Your table and chairs look great! I can't believe you made that table?! I'm new to your blog and will have to search your archives to read about that project! :) We found a great old parsons style farmhouse table years ago on Craigslist. It was raw pine, and while I loved it in its original state, I wanted to seal it to protect it against food stains. Unfortunately, the product I used (can't recall the brand but it was one that claimed not to have the chemicals of a standard retail brand like minwax) did not seal the table well at all, and now my precious table is covered in olive oil stains :( I dream of taking it outside and sanding it down and re-doing it all…any tips? have you been happy with how your stain choices have protected the wood?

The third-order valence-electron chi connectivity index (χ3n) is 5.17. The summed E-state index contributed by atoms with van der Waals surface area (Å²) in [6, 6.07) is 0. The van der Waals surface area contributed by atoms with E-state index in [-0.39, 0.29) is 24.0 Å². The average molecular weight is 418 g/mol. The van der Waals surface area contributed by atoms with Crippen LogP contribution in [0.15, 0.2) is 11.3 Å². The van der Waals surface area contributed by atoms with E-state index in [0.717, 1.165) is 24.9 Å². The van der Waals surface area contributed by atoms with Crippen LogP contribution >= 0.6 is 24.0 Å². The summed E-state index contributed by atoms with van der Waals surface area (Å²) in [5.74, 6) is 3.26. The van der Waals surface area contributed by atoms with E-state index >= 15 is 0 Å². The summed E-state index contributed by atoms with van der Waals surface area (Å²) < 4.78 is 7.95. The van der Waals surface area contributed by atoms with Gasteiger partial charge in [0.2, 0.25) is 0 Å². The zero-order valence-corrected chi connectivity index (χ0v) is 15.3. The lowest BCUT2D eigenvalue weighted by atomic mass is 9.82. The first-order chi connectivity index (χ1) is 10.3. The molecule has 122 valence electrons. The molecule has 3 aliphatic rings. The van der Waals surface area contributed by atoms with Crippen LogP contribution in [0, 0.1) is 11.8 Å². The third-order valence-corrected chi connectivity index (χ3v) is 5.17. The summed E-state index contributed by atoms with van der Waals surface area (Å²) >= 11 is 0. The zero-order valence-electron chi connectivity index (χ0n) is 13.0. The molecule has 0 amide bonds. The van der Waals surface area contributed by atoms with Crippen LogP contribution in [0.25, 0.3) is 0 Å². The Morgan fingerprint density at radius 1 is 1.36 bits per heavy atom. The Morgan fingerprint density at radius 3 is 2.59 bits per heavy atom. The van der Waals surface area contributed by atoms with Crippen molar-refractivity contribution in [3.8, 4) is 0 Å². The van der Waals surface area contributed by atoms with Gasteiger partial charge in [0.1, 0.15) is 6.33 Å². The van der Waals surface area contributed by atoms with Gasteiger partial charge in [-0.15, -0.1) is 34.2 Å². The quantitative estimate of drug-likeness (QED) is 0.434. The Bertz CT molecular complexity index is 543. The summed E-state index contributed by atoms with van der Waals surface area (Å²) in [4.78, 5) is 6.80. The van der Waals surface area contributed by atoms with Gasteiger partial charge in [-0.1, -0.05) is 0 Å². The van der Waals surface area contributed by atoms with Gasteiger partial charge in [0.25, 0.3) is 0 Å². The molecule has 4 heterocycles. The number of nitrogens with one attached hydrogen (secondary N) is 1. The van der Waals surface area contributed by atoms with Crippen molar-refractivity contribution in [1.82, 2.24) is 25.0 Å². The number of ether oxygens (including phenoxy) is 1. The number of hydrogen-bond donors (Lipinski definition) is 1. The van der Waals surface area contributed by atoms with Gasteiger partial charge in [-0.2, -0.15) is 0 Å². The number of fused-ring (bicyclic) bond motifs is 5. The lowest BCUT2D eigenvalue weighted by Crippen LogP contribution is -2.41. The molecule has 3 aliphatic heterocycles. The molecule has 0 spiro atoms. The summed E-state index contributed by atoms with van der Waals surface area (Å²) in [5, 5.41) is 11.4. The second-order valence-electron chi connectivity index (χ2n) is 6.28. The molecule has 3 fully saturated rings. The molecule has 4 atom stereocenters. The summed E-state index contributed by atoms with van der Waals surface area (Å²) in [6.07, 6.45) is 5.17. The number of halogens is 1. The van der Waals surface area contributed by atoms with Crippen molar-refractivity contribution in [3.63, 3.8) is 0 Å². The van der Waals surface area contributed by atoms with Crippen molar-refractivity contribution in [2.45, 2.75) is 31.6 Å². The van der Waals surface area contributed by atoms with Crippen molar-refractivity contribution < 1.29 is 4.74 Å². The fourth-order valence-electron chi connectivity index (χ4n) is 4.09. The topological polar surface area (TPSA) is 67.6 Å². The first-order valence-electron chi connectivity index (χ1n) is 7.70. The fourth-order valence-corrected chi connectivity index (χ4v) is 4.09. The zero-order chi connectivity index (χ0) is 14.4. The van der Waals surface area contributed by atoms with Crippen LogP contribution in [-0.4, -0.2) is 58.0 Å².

February 2, 2015 | Unregistered CommenterAnne W

Hi Anne! That stinks about your table! The good thing with wood, though, is that if you sand it, re-staining and sealing is a breeze! While polyurethane is the most durable top coat choice, I always have a hard time with brush strokes! I used Wipe-On Poly in a satin finish with my table and used blue auto paper towels (in the paint aisle at Lowe's!) instead of a brush. It took about seven coats, but it was so worth it! Best of luck to you!

February 2, 2015 | Registered CommenterKelly Stivers

Kelly, your table came out so great! And, the Restoration Hardware chairs go perfectly. You really inspire me. I'm dying to find the time to work on a project like this. You have my wheels in motion (lol).